Most students know what they spend on tuition and other costs of attending college, but most do not know how much their colleges spend on their education in return. This paper provides figures on instructional spending per full-time equivalent student, broken down by institutional level and sector. Variations in this measure of educational spending can be substantial even among apparently similar institutions. A cross-sectional multiple regression model utilizing 2016 IPEDS data on every public and private non-profit college and university in the United States is used to explore the possible causes of these variations. It shows that instructional spending per student rises with the portion of the budget devoted to instruction. It falls with the non-tenure track portion of the instructional staff, with the prevalence of students from low-income backgrounds, and with tuition as a fraction of total revenue. These findings are mostly as expected, but most of the variation in instructional spending per student is still unexplained.
Abstract: This paper summarizes recent evidence on the trends in contingency in higher education. Contingent faculty employment, defined as the sum of full-time non-tenure track faculty employment and part-time faculty employment, increased both absolutely and relative to all faculty positions between 2002 and 2015, despite a modest downturn after 2011. The long-term growth of contingency since 2002 has primarily occurred in doctoral degree universities. The short-term decline in contingency since 2011 has primarily occurred in public associates’ degree colleges and in private for-profit colleges. The short-term decline in contingency since 2011 is due to the contraction of the for-profit sector combined with a one-time drop in public associates’ degree colleges. The explanation of the long-term growth of contingency as an inevitable response to financial exigency is rejected. Contingency has increased due to the priorities of higher education administrators, not state budget cuts or other drops in revenue.
Journal of Business Ethics
Volume 139, No. 1, November 2016
Published online: 21 March 27
Abstract: In their controversial 2016 paper in this journal, Brennan and Magness argue that fair pay for part-time, adjunct faculty would be unaffordable for most colleges and universities and would harm students as well as many adjunct faculty members. In this critique, I show that their cost estimates fail to take account of the potential benefits of fair pay for adjunct faculty and are based on implausible assumptions. I propose that pay per course for new adjunct faculty members should be tied to pay per course for new full-time non-tenure track instructors or to pay per course for new assistant professors. That framework for adjunct faculty justice yields an aggregate cost range of $18.5–$27.9 billion, one-third to one-half lower than the range computed by Brennan and Magness. Its opportunity cost would not be borne by students since students and faculty are complements, not substitutes, in the educational process. Instead it could be financed by reducing spending on non-educational purposes. Current adjunct faculty members would be protected from job displacement in this justice framework. The real obstacle to achieving justice for adjunct faculty is the priorities of university administrators, not budget constraints or opportunity costs.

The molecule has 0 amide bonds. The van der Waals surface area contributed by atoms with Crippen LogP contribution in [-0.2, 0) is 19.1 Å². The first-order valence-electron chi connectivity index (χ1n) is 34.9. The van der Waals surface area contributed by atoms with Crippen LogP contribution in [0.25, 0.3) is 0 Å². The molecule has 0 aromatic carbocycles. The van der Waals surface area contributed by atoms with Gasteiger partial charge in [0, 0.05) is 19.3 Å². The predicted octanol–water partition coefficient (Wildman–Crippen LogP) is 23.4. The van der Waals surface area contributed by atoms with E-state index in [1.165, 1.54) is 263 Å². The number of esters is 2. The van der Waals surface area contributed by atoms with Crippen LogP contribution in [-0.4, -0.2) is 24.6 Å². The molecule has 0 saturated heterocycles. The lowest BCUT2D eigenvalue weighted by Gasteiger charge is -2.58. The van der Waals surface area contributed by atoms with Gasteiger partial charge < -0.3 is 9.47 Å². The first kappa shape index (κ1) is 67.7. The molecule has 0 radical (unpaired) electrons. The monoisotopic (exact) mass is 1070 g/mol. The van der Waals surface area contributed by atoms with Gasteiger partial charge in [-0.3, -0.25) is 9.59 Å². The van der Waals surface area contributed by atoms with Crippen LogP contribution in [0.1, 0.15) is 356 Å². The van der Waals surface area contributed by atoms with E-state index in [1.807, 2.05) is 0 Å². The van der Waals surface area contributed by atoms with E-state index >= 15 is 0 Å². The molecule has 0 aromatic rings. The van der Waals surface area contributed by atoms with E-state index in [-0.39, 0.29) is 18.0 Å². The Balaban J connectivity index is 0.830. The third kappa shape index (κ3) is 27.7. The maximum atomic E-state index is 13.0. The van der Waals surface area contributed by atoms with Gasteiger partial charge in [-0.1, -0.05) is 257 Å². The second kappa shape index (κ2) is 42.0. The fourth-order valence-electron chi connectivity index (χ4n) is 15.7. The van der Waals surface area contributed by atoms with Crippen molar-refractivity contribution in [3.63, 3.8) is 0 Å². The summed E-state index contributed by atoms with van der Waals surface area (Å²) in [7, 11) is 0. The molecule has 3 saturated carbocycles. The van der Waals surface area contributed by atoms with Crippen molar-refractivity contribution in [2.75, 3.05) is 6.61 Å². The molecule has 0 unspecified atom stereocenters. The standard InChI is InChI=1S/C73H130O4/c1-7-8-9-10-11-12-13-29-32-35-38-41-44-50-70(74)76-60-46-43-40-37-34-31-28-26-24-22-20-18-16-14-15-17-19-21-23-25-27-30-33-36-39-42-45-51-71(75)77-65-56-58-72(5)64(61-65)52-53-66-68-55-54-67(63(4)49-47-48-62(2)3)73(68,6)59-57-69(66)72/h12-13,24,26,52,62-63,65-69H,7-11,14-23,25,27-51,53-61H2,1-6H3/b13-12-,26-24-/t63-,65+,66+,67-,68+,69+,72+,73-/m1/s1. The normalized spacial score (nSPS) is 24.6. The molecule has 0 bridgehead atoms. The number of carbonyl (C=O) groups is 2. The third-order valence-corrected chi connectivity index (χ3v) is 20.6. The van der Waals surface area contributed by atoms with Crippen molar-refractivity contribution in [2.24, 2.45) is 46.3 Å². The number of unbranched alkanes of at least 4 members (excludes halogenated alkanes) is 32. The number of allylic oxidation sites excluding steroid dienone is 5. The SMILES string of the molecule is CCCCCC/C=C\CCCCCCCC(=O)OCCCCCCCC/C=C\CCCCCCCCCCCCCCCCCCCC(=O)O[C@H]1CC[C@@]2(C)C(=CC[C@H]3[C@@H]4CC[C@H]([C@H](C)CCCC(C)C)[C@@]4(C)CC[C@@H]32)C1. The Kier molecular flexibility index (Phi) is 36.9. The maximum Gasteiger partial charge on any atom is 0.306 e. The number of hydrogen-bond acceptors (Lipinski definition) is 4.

Abstract: Given the context in which precarity is unevenly distributed in today’s corporate university, it is important for women’s studies to consider its role in bringing about higher education policy reform. Reporting on the findings of a national survey of chairs and directors of women’s studies departments, this article suggests strategies for performing “affective activism” within the university through research and action, guided by feminist theory—including collaborative organic theater, institutional discourse analysis, and the drafting of position statements. Drawing from a range of experiential and discursive primary-source materials, the essay suggests strategies and examples for how institutional norms can be made available for interrogation and transformation. In this work, emotion can provide a lens by which to see the institutional situation of women’s studies and its intervention in the new status quo of the corporate university.